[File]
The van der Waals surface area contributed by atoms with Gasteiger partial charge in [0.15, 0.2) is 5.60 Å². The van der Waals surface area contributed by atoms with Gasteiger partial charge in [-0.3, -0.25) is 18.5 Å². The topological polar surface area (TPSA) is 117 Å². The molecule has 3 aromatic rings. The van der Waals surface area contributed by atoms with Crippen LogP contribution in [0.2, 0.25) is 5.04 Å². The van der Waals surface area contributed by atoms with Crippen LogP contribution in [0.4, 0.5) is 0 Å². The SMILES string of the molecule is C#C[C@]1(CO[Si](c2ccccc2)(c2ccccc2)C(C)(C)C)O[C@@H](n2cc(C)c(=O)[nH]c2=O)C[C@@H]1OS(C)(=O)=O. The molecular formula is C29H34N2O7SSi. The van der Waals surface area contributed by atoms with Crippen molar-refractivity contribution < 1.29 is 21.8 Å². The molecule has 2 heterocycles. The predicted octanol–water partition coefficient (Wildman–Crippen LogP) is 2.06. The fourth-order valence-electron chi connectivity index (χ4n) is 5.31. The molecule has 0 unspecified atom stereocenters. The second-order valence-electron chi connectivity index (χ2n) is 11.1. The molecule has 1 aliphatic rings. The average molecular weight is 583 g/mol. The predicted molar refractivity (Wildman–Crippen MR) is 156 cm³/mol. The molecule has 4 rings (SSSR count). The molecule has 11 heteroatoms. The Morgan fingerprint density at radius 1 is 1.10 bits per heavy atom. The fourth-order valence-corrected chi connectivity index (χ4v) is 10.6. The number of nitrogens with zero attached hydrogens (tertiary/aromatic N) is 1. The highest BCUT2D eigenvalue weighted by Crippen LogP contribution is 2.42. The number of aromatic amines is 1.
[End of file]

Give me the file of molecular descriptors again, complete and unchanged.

The van der Waals surface area contributed by atoms with Gasteiger partial charge in [0.15, 0.2) is 5.60 Å². The van der Waals surface area contributed by atoms with Gasteiger partial charge in [-0.3, -0.25) is 18.5 Å². The topological polar surface area (TPSA) is 117 Å². The molecule has 3 aromatic rings. The van der Waals surface area contributed by atoms with Crippen LogP contribution in [0.2, 0.25) is 5.04 Å². The van der Waals surface area contributed by atoms with Crippen LogP contribution in [0.4, 0.5) is 0 Å². The SMILES string of the molecule is C#C[C@]1(CO[Si](c2ccccc2)(c2ccccc2)C(C)(C)C)O[C@@H](n2cc(C)c(=O)[nH]c2=O)C[C@@H]1OS(C)(=O)=O. The molecular formula is C29H34N2O7SSi. The van der Waals surface area contributed by atoms with Crippen molar-refractivity contribution < 1.29 is 21.8 Å². The molecule has 2 heterocycles. The predicted octanol–water partition coefficient (Wildman–Crippen LogP) is 2.06. The fourth-order valence-electron chi connectivity index (χ4n) is 5.31. The molecule has 0 unspecified atom stereocenters. The second-order valence-electron chi connectivity index (χ2n) is 11.1. The molecule has 1 aliphatic rings. The average molecular weight is 583 g/mol. The predicted molar refractivity (Wildman–Crippen MR) is 156 cm³/mol. The molecule has 4 rings (SSSR count). The molecule has 11 heteroatoms. The Morgan fingerprint density at radius 1 is 1.10 bits per heavy atom. The fourth-order valence-corrected chi connectivity index (χ4v) is 10.6. The number of nitrogens with zero attached hydrogens (tertiary/aromatic N) is 1. The highest BCUT2D eigenvalue weighted by Crippen LogP contribution is 2.42. The number of aromatic amines is 1.